Mid-way through the first G&T, the Dutch Banker has already revealed himself to be nauseatingly awful. His horse-like mouth brays vile, offensive and blatantly racist world views. He laughs at his own inappropriate jokes with a loud wheezing. When he grabs my hand to make a point I can smell the stink of sweat beneath his expensive cologne.

In contrast, my G&T is glorious, life-affirming and invigorating. I have many, until the evening has become a more tolerable blur.

The restaurant we go to is one of those fashionably minimal Asian fusion places favoured by those who do not like to be seen actually eating. My stomach howls as I fantasise about an alternate reality where he takes me for a pie and mash. This is not to be, and instead a straw basket bearing larvae-like dim sum is brought to the table. I reject my steel chopsticks, grab one with my hand and hurry it into my mouth only for it to scorch a layer of skin off my palate. This is fast becoming one of the worst nights of my life.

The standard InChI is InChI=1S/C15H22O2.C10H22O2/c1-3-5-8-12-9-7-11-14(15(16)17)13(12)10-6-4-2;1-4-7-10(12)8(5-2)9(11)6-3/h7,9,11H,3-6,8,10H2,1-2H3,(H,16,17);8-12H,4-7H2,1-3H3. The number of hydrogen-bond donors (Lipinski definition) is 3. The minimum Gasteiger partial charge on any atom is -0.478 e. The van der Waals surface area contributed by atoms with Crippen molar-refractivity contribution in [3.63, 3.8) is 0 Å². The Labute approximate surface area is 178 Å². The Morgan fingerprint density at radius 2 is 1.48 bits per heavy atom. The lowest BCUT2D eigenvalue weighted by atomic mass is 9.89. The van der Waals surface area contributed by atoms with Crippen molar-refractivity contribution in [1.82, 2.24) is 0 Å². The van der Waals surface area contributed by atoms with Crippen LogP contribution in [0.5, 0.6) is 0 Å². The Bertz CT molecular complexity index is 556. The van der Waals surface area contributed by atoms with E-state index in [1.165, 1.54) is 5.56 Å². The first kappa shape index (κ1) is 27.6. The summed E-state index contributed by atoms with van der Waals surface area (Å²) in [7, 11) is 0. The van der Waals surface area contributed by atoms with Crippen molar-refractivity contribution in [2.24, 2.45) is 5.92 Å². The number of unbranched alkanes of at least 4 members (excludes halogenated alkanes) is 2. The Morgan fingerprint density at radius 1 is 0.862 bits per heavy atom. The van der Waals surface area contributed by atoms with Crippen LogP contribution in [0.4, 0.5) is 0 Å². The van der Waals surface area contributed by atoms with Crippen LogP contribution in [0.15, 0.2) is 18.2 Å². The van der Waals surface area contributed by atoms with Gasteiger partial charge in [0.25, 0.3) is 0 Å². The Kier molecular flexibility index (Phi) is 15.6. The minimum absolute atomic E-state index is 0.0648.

No wait, now it is. The Dutch Banker’s phone starts flashing and playing a suitably offensive techno ringtone, “Hey baby, how you doing?...Oh, I’m OK, just missing you….Going to go to sleep now, love you, goodnight.”

He hangs up and grins smarmily, addressing me with his hands clasped in a business-like fashion:  “OK love, let me put all the cards on the table. I have a fiancé who lives in Switzerland. We’ve been together for two years and after that amount of time things get…well...boring, you know? I’m looking for a lover for while I am here on my trips to London. I’ll get you into the best clubs where the Princes go and buy you clothes and jewellery from the top designers. But you have to accept this situation as it is…”

Basically, it seems, he wants to pay for my services. I’d be like an escort, a sex toy, Pretty Woman with a South African accent. I feel a little ill and overwhelmed. I need some space to decide what to do next, so I rush to the bathroom.

After drinking a never-ending fountain of G&T I am clearly a little drunk. My face is on fire and my cheeks are crimson. I look like I could be teething. As I sit on the toilet seat, I stare longingly at the cool, cool tiles below. What would it feel like to rest my cheek against them, just for one second? Maybe lie against the soothing floor and have a small nap?